The last mode, Knight 30, puts you in the shoes of a knight who has to protect a sage through a series of stages. The goal of each stage is to protect the sage while he casts a spell that takes 30 seconds to cast. You have many ways of doing this, so there’s a bit of strategy involved and many ways of achieving the end result. You can attack the enemies that try to get to the sage, you can grab the sage and carry him to safer places, you can distract enemies with various items, etc. Once again, there’s more to it than that, but I don’t want to delve into the details too much.

Once you’ve finished all 4 modes, you gain access to Hero 300, which is the last mode you need to complete to finish the game. Hero 300 is basically the same thing as Hero 30, but as the name suggests, you have 300 seconds instead of 30 to save the world. The catch is that you can’t reset time like you can in Hero 30, so it’s pretty challenging, and you’ll have to restart many times in order to find ways to save time while getting through this stage. After finishing this stage, you have won, and the game is essentially over. As a bonus, you get access to one final mode: Hero 3. Yes, you guessed it, it’s a stage where you only have 3 seconds to save the world, and it is nearly impossible to beat. This stage is only for people who love a challenge, as it is very frustrating.

Graphically, Half-Minute Hero is a difficult game to judge. As you can see from the screenshots of the game, the graphics are very minimal and pixelated. It looks like an 8-bit RPG, and sometimes even worse, but this was intentional on the part of the developer. Half-Minute Hero is one part homage to and one part satire of the old 8-bit RPGs. As such, they went with the 8-bit graphics because it fits with what they were intending to do. It’s also hilarious to see the HUGE pixelated characters in the game. As I said, since it’s a bit of a spoof of old 8-bit RPGs, they chose to go overboard with the ugly graphics to make it funny. Of course, this is an original PSP RPG and if I compare the graphics to other PSP RPGs, it obviously pales in comparison whether it’s intentional or not. That’s why the graphics score I’m giving is very low, but keep in mind that it’s intentional and that it did not bother me one bit. I certainly understand their decision, and it doesn’t detract from the experience. If anything, it adds to it.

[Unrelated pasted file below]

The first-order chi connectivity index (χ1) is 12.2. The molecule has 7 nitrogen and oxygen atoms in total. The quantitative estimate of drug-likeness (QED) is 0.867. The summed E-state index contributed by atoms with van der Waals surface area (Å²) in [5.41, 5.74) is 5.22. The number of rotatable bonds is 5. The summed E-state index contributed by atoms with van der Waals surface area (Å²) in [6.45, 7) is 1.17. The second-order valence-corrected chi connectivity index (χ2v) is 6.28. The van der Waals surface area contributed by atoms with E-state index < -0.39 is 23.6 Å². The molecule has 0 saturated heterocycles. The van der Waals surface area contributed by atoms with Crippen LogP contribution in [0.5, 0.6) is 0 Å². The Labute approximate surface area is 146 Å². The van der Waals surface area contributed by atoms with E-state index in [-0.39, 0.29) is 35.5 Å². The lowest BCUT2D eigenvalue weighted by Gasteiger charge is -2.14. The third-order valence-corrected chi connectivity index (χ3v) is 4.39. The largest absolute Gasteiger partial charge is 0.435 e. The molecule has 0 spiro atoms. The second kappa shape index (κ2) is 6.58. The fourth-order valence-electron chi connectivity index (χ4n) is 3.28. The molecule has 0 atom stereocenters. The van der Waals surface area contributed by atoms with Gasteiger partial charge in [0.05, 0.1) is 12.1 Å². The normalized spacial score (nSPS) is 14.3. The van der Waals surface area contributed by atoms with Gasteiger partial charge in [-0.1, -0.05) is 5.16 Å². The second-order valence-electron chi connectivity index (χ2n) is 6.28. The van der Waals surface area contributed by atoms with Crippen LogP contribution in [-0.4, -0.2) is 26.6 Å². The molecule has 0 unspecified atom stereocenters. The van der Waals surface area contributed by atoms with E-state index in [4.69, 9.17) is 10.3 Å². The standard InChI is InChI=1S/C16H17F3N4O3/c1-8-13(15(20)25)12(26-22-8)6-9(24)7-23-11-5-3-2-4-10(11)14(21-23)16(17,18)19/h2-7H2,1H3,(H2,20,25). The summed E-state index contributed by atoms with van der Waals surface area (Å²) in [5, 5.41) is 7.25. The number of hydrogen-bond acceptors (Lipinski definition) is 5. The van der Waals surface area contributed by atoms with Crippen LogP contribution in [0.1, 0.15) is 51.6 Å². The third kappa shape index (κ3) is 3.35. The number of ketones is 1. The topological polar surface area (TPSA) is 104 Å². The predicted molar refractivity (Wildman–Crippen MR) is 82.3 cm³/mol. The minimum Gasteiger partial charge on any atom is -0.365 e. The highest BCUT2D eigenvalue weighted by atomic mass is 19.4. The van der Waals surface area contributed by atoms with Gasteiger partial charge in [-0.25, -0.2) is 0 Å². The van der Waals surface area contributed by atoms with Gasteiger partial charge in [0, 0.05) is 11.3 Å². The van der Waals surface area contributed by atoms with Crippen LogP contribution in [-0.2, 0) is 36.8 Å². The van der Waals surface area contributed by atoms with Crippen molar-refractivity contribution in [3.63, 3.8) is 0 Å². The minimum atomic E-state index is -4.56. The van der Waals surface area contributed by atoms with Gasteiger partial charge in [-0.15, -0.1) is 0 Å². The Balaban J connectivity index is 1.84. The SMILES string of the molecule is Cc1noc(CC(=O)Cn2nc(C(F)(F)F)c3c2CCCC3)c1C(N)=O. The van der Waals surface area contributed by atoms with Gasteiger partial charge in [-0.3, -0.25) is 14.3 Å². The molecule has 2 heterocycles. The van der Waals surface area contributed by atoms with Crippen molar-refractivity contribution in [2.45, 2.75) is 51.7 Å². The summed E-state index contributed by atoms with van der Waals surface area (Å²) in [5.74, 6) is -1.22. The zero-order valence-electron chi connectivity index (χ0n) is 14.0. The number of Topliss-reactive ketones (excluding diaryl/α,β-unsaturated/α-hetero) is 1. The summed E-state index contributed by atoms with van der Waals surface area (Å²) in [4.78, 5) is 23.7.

The same can be said about the sound: sound effects are minimal and simplistic in order to emulate the old 8-bit RPGs. For the same reason, there are no voices to be found. As far as music goes, I would say the soundtrack is average. It’s not bad, but I also didn’t think it was amazing. It does the job, but it’s not going to be a classic that we’ll remember for years to come. For more details on the music of Half-Minute Hero, check out editor Pat Gann’s review in our soundtrack section.

In terms of storyline, Half-Minute Hero is pretty generic, although once again, it’s done intentionally as a satire. Bosses in the game are one-dimensional, so you won’t find any Ghaleon or Sephiroth in here. For example, an evil lord in this game could decide to destroy the world simply because he broke his favorite vase and he’s angry about it. Their reasons for being “evil” are often over-the-top mundane and take a shot at some of the old villains from classic 8-bit RPGs. This brings me to my next point…

With all of the bad scores I’ve given on individual categories for this game, you might be wondering why I’m still recommending it. Well, it’s simple: Half-Minute Hero is the kind of game that is more than the sum of its parts. It has a certain charm to it. First of all, the game is innovative. There’s no other game like it anywhere on any videogame system. It goes against every convention that says that RPGs are supposed to be slow-paced, long, and intricate. At the same time, it incorporates most of the features that make RPGs what they are, but it does it in a completely different way, and that’s what makes it interesting and fun. Since it’s a satire of old-school RPGs, it’s also a very funny game that doesn’t take itself seriously and pokes fun at the genre. You’ll love characters like the money-obsessed time goddess, the overly narcissistic Evil Lord, the innocent and sweet princess that is dumb as a rock and more. You also can’t help but chuckle at the game’s attempts to laugh at itself, like when it apologizes to the player at one point in the game about starting to use palette-swapping on the enemies, or the fact that they’re starting to run out of ideas for the various evil lords in the many stages.

Half-Minute Hero obviously isn’t a big budget title, and you might be tempted to stay away from it because of the weird name and outdated graphics and sound. However, if you take the time to sit down and play the game, you’ll be pleasantly surprised by the game’s humor and originality. It might not be the longest RPG out there at around 10-15 hours, but Half-Minute Hero is a game that’s worth experiencing, and most importantly, you’ll have fun doing it.

Overall Score 80
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Eric Farand

Eric Farand

While Eric didn't technically co-found RPGFan/LunarNET, he joined so early that he may as well have! Editor-in-Chief for nearly his entire tenure, Eric brought in countless people that all happily worked with him to mold RPGFan into what it has become today.